Mets trio elected to start All-Star Game
Wagner to join Beltran, Reyes and Wright in San Francisco
NEW YORK -- The 2006 All-Star Game ended with one of his teammates on the field in PNC Park in Pittsburgh. Billy Wagner would be delighted if the sequel ended similarly, specifically with him on the mound at AT&T Park in San Francisco, protecting a lead and perhaps helping the Mets in their October pursuits.
This summer, at least, the chance exists for Wagner to lend a left hand. He is one of four Mets All-Stars, three starters and, he hopes, a finisher. Wagner was named to the team by its manager, Tony La Russa. Carlos Beltran, Jose Reyes and David Wright were elected by the fans to serve as the center fielder, shortstop and third baseman, respectively, when the stars come out on July 10 and determine which league champion will have home-field advantage in the World Series.
So, for the second straight year, the core of the National League team can be the three-man core of the Mets as defined by general manager Omar Minaya. An injury to Reyes' glove hand, suffered a week before baseball took its annual coffee break last year, denied the shortstop his first All-Star appearance. But Beltran, Wright and Paul Lo Duca were on the field when the game began, and Beltran was on second base when Yankees closer Mariano Rivera retired Carlos Lee to secure the American League's 3-2 victory.
"This year, I'll be there," Reyes said on Sunday after Major League Baseball announced 31 of the 32 players on each roster. "I want to play this year."
The four elected and/or selected players for the '07 game are two fewer than the Mets had last year, when Beltran, Reyes, Wright, Lo Duca, Tom Glavine and Pedro Martinez were selected as All-Stars. Martinez excused himself from the roster as he had in 2005; Glavine was on the roster, but he didn't pitch.
No matter which two of the 10 candidates for the Monster 2007 All-Star Final Vote -- one from each league -- are elected, no other NL club will have as many as four representatives unless players already on the rosters withdraw and certain others replace them.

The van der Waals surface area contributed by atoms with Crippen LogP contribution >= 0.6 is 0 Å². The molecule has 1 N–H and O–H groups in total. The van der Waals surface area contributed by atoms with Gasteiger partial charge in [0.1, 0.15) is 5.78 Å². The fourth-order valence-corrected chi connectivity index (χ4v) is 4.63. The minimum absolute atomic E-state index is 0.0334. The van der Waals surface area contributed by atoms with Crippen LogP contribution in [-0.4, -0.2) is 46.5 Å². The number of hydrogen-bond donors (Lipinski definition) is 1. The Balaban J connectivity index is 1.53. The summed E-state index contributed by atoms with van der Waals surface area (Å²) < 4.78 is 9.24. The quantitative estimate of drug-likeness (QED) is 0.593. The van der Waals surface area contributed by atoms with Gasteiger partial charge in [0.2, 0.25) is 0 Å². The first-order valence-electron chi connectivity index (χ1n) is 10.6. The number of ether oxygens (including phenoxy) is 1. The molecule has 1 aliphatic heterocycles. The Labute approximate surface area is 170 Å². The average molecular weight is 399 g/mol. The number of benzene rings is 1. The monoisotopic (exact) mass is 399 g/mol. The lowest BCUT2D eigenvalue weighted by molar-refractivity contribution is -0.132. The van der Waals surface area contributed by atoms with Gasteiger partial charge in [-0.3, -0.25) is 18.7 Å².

The Mets and the Brewers -- with starting first baseman Prince Fielder, runner-up shortstop J.J. Hardy, starting pitcher Ben Sheets and reliever Francisco Cordero -- are the only teams with four representatives. The Mets had five -- Keith Hernandez, Darryl Strawberry, Gary Carter, Dwight Gooden and Sid Fernandez -- in 1986, the year they won their last World Series championship, and they placed four players on the team in each of the subsequent two seasons.
The 78th Major League Baseball All-Star Game is to be televised nationally by FOX Sports, in Canada by Rogers Sportsnet and Sportsnet HD and carried around the world by Major League Baseball International. Pregame ceremonies begin at 8 p.m. ET. ESPN Radio provides exclusive national radio coverage, and MLB.com provides extensive online coverage.
Play-by-play coverage of the XM All-Star Futures Game on July 8 is to be provided by XM satellite radio.
Wagner is an All-Star for the fifth time, his first time with the Mets. He had represented the Astros and Philliies previously. He hasn't pitched in an All-Star Game since 2003. Jesse Orosco (1984), John Franco ('90) and Armando Benitez were the only Mets closers selected previously.
"It's a very nice honor," Wagner said, 'because the older you get, the harder it is to make." He turns 36 in three weeks.